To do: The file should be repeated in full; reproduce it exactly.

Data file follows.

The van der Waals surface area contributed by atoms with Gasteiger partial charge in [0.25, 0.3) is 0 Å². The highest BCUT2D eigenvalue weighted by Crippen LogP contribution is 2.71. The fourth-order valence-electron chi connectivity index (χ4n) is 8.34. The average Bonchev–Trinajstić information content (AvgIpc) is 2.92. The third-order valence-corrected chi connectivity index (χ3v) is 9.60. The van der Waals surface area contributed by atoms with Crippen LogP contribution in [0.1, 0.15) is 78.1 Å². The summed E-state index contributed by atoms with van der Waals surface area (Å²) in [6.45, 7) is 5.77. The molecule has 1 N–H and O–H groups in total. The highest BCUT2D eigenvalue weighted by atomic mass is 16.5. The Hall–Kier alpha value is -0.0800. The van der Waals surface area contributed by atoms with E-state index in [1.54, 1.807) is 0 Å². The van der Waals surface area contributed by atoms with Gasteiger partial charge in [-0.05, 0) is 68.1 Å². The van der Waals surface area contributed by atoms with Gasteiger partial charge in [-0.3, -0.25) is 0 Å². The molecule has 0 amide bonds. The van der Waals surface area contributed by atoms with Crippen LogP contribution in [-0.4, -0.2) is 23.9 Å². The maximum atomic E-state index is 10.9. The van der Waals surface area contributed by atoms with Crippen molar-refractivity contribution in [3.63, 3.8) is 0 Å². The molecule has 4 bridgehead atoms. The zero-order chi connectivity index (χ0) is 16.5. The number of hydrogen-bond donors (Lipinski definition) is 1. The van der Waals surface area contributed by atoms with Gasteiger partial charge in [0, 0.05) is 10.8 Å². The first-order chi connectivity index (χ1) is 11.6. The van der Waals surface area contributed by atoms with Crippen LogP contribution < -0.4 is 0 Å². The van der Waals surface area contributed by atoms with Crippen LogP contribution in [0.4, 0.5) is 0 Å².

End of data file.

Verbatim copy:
The van der Waals surface area contributed by atoms with Gasteiger partial charge in [0.25, 0.3) is 0 Å². The highest BCUT2D eigenvalue weighted by Crippen LogP contribution is 2.71. The fourth-order valence-electron chi connectivity index (χ4n) is 8.34. The average Bonchev–Trinajstić information content (AvgIpc) is 2.92. The third-order valence-corrected chi connectivity index (χ3v) is 9.60. The van der Waals surface area contributed by atoms with Crippen LogP contribution in [0.1, 0.15) is 78.1 Å². The summed E-state index contributed by atoms with van der Waals surface area (Å²) in [6.45, 7) is 5.77. The molecule has 1 N–H and O–H groups in total. The highest BCUT2D eigenvalue weighted by atomic mass is 16.5. The Hall–Kier alpha value is -0.0800. The van der Waals surface area contributed by atoms with E-state index in [1.54, 1.807) is 0 Å². The van der Waals surface area contributed by atoms with Gasteiger partial charge in [-0.05, 0) is 68.1 Å². The van der Waals surface area contributed by atoms with Gasteiger partial charge in [-0.3, -0.25) is 0 Å². The molecule has 0 amide bonds. The van der Waals surface area contributed by atoms with Crippen LogP contribution in [-0.4, -0.2) is 23.9 Å². The maximum atomic E-state index is 10.9. The van der Waals surface area contributed by atoms with Crippen molar-refractivity contribution in [3.63, 3.8) is 0 Å². The molecule has 4 bridgehead atoms. The zero-order chi connectivity index (χ0) is 16.5. The number of hydrogen-bond donors (Lipinski definition) is 1. The van der Waals surface area contributed by atoms with Gasteiger partial charge in [0, 0.05) is 10.8 Å². The first-order chi connectivity index (χ1) is 11.6. The van der Waals surface area contributed by atoms with Crippen LogP contribution < -0.4 is 0 Å². The van der Waals surface area contributed by atoms with Crippen LogP contribution in [0.4, 0.5) is 0 Å².